We’ve only experienced racism from the perspective of white women. So how do we get him ready for what he’s going to face? 

If we teach him to speak in certain ways and present himself in certain ways that will help him gain respect in the big wide world, are we equipping him with tools to be successful, or are we feeding into racism by encouraging to work within the boundaries of a white world?

This is one of those parenting challenges that, in the abstract, makes me feel tired, but in the concrete, looking at my baby son, makes me feel like I Am Mama, Hear Me Roar.

How do you plan to get your kids ready for what lies ahead?

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  1. Pingback: P*nis down « Round is funny

  2. In regards to the soaking-through, along about 6 months old, Henry starting waking up WET. And it took us a bit to figure out where to aim.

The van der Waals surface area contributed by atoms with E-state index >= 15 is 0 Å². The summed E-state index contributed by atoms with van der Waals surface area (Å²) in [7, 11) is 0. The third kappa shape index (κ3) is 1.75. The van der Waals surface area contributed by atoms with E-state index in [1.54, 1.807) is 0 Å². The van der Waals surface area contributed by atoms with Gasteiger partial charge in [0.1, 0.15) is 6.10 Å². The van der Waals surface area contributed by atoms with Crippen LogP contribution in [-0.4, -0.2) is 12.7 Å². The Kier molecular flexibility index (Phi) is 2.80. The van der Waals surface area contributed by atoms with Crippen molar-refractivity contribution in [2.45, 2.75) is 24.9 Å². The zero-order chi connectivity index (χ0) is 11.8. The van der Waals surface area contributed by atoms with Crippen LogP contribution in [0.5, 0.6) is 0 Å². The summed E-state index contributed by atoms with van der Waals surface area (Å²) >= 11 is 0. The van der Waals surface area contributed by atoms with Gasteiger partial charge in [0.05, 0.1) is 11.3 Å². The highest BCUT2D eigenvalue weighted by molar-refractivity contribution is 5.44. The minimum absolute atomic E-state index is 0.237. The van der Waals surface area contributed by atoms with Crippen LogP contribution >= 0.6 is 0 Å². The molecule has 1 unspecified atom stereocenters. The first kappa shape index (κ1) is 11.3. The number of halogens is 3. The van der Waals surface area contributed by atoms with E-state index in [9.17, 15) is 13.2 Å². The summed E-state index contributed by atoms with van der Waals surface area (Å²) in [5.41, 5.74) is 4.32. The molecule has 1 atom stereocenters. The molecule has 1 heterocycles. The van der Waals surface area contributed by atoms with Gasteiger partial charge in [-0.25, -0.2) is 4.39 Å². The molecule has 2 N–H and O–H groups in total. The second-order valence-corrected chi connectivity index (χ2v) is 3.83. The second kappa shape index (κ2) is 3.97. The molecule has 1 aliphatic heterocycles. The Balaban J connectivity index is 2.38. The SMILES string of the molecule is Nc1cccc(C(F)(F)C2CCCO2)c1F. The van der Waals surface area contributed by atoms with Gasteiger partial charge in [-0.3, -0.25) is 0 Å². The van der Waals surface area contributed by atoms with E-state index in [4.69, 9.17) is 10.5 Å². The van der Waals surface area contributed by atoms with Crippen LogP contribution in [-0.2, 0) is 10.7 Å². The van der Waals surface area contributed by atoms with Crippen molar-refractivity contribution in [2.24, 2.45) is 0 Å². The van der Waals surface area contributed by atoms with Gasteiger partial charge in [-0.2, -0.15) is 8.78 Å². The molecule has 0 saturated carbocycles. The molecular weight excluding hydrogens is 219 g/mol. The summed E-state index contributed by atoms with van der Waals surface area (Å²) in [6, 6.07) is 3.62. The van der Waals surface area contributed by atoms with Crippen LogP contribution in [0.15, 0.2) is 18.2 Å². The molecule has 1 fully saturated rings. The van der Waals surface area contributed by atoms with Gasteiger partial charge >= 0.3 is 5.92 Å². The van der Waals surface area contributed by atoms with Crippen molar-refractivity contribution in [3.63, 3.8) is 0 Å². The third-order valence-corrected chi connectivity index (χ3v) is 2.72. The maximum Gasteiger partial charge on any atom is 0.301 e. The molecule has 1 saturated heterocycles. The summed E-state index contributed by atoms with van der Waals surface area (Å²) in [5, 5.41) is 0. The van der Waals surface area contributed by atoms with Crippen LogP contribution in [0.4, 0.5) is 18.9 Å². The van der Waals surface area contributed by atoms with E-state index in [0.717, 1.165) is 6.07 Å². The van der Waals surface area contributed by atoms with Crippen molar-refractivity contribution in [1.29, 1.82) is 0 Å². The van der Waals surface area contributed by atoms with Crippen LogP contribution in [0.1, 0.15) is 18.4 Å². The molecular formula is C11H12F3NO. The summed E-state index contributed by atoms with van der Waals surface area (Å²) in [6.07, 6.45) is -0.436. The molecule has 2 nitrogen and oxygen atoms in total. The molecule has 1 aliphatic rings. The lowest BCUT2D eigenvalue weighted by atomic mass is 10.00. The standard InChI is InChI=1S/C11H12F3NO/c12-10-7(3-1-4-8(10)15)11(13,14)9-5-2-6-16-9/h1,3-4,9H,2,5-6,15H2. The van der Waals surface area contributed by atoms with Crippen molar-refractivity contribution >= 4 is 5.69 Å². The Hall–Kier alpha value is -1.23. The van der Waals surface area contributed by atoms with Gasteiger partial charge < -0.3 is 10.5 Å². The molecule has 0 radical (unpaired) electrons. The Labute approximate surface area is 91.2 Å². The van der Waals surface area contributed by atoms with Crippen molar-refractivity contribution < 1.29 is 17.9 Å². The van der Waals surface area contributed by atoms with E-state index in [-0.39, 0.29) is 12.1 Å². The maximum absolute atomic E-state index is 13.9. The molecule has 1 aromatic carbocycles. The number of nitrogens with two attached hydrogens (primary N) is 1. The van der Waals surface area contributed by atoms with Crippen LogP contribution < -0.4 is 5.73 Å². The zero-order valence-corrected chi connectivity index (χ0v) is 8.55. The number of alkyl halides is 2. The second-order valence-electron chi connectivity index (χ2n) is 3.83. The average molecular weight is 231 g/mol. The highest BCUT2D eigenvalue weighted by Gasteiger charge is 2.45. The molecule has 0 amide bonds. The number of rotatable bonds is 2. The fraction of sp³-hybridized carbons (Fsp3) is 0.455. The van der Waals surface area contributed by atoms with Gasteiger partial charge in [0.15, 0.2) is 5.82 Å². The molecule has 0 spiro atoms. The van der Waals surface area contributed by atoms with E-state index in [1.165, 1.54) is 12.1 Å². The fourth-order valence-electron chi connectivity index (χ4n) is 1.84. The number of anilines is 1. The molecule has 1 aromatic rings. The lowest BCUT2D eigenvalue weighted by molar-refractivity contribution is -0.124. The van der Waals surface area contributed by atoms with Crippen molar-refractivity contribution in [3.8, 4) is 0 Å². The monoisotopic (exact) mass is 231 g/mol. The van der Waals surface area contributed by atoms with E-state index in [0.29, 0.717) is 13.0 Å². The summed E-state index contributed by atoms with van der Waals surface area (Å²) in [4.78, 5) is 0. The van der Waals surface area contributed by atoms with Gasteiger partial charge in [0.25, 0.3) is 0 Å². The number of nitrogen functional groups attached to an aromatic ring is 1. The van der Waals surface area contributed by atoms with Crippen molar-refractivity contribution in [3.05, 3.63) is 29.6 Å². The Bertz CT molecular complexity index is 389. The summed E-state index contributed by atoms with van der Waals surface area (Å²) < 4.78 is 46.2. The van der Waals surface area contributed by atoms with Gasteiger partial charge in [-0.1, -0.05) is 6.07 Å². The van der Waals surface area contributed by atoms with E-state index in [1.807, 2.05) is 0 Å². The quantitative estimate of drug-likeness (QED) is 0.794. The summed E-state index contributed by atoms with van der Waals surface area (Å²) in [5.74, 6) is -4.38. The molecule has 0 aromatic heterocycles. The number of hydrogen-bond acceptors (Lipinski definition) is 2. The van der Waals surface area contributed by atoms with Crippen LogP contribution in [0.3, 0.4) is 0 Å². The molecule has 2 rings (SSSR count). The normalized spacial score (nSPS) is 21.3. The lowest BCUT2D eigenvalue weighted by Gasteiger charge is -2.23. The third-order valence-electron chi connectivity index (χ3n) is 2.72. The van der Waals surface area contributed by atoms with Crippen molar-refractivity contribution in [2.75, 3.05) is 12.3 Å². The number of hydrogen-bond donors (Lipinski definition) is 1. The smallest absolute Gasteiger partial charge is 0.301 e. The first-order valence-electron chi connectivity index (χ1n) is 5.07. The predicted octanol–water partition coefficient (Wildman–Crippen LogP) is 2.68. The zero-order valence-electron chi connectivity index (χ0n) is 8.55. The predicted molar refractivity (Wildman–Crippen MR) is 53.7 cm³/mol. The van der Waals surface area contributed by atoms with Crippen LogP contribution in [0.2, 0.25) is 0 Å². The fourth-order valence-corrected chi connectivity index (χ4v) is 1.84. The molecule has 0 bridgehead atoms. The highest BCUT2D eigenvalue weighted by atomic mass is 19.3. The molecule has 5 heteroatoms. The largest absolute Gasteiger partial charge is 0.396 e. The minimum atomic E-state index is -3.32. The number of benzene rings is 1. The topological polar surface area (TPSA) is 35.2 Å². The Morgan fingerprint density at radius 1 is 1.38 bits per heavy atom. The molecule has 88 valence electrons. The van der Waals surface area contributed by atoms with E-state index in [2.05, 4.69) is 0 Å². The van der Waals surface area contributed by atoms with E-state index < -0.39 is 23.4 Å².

Another mother recommended double sheeting, to at the very least, cut down on the middle-of-the-night sheet changing. We put his regular mattress pad and fitted sheet down, then lay out two waterproof pads and covered with another fitted sheet. So if he woke up soaked through, we could just pull off one layer and still have a clean sheet underneath.

    Also, if you consider using disposables for nighttime, we’ve been pretty satisfied with the Huggies Overnights.

    As for getting Henry ready for what lies ahead? Good question…I’m still taking it all one day at a time. We hope we parent by good example and with love, generosity, respect, and humor.

  3. buy Ivermectin 3 mg If we teach him to speak in certain ways and present himself in certain ways that will help him gain respect in the big wide world, are we equipping him with tools to be successful, or are we feeding into racism by encouraging to work within the boundaries of a white world?

    Oh wow, I so hear you.

    This is something we struggle with as well and we also spend much time thinking about how we sometimes are working within a white world (as a Mama of colour, I’m often reminded that I’m placed quite squarely outside of it). We have many folks of colour around us, but when I think about our male friends, they are mainly white.